MPs bay for blood, but aren’t cops too guilty for Hyderabad rape?

Delhi Commission for Women (DCW) chairperson Swati Maliwal sits on indefinite hunger strike against the Hyderabad rape-murder case and growing incidents of crime against women at Jantar Mantar, in New Delhi on Tuesday. Photo: PTI

Parliamentarians, while demanding tough punishment for those who raped and murdered Disha in Hyderabad, seem to have overlooked how existing penal provisions were violated, facilitating the crime to happen in the first place.

Disha, the name given to the veterinary doctor who was killed last Thursday (November 28) brought back memories of the brutal rape and killing of Nirbhaya who was attacked after boarding a private bus on the way home from a movie in Delhi in 2012. However, Disha’s gang rape and murder is a bundle of several crimes committed by authorities who facilitated the cruelty against the innocent doctor.

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Aren’t the police accountable for dereliction of duty, since they had allowed the rapists to consume alcohol in a public place? Their truck was parked in an outer ring road at a toll plaza.


It has come to light now that the accused were driving the truck without a license for the last two years. They were also intercepted by transport staff on November 25 in Mahabubnagar. It has now been found that they prevented the officials from impounding the truck by removing the vehicle’s self-start cable. When the truck didn’t start, the policemen moved on, only to find on their return that the accused had escaped with the truck.

Investigations have now revealed that the rapists were planning to carry a load of steel illegally and had parked their truck by the road on November 26. The next day, at 9 pm, a police team had directed the rapists to move the truck from the spot where it had been parked. They went to Tondupally Outer Ring Road toll plaza, parked their vehicle there, consumed liquor and hatched the dreaded plan to rape Disha after seeing her park her scooter there.

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The remand report says, “They poured liquor into her mouth. The victim lost consciousness during the gang rape. When she came to consciousness, Ali (truck driver) smothered her to death.”

Dereliction of duty

At every stage, one can find inaction, improper action, lack of follow-up and negligence by police and other government officers. So, why are MPs and the common man demanding death penalty for the rapists and not talking about dereliction of duty? Who are the real criminals who facilitate crimes?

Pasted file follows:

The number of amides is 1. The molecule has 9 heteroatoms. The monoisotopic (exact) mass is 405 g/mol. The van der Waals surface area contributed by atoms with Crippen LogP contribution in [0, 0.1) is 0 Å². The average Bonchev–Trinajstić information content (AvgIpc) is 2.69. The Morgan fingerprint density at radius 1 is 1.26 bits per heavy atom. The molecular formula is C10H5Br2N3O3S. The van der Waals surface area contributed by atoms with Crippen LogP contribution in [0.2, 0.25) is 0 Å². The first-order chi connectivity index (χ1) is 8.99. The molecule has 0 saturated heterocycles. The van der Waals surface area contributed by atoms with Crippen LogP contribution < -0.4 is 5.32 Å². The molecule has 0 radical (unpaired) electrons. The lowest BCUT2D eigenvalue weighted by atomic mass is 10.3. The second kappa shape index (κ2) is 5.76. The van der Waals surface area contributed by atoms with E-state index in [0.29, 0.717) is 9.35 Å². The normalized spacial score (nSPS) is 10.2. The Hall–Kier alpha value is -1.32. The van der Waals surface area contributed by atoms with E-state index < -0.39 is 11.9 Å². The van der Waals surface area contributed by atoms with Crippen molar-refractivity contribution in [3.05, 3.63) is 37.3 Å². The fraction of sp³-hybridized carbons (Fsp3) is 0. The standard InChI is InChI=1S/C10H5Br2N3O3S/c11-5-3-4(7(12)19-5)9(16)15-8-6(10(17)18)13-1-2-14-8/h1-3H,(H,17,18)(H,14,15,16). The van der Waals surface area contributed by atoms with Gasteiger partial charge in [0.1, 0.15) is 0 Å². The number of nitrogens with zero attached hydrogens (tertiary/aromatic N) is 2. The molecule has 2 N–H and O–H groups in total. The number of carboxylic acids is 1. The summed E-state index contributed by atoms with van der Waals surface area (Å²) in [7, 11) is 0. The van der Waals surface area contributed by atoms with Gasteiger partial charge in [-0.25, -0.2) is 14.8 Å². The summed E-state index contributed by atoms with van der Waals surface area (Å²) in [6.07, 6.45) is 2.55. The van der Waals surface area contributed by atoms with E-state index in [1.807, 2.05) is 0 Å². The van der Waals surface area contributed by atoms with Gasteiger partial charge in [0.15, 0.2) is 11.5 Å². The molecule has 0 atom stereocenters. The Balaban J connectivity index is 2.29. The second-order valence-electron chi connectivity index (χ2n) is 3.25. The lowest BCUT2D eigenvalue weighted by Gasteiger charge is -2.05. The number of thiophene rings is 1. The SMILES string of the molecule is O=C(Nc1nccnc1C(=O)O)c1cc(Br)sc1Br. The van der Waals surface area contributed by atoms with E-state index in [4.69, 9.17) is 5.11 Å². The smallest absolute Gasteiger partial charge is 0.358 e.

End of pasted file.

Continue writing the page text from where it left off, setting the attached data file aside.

Telangana Police suffered severe criticism for their silence, inaction and non-registration of FIR towards the victim’s parents.

The Telangana Police’s unfriendly response towards the victim’s parents amounts to negligence and dereliction of duty.

As per Section 7 of the Police Act of 1861, negligence of duty is a crime that could lead to dismissal from service.

Section 7. Appointment, dismissal, etc., of inferior officers:

Subject to the provisions of Article 311 of the Constitution, and to such rules] as the State Government may from time to time make under this Act, the Inspector-General, Deputy Inspectors-General, Assistant Inspector-General and District Superintendents of Police may at any time dismiss, suspend or reduce any police officer of the subordinate ranks] whom they shall think remiss or negligent in the discharge of his duty, or unfit for the same; 4 or may award any one or more of the following punishments to any police officer – 5 of the subordinate ranks] who shall discharge his duty in a careless or negligent manner, or who by any act of his own shall render himself unfit for the discharge thereof, namely:

(a) Fine to any amount not exceeding one month’s pay

(b) Confinement to quarters for a term not exceeding fifteen days, with or without punishment- drill, extra guard, fatigue or other duty

(c) Deprivation of good-conduct pay

(d) Removal from any office of distinction or special emolument.

It is a clear case of negligence if the officials delayed the filing of FIR and didn’t offer a zero FIR option to the complainant. Every police officer is taught and trained to register an FIR. It is applicable even to an IG level officer. It is very sad that they do not care. In this case, at least their salary should have been forfeited to instill fear towards dereliction of duty. However, Section 7 is rarely implemented in India.

Not booking a case: Police’s crime

A police officer refusing to file an FIR is now liable for imprisonment of up to one year or fine or both as per the Criminal Law Amendment Ordinance 2013, which was later made into a law in 2018.

Section 166A of IPC after Criminal Law Amendment Act 2018 says,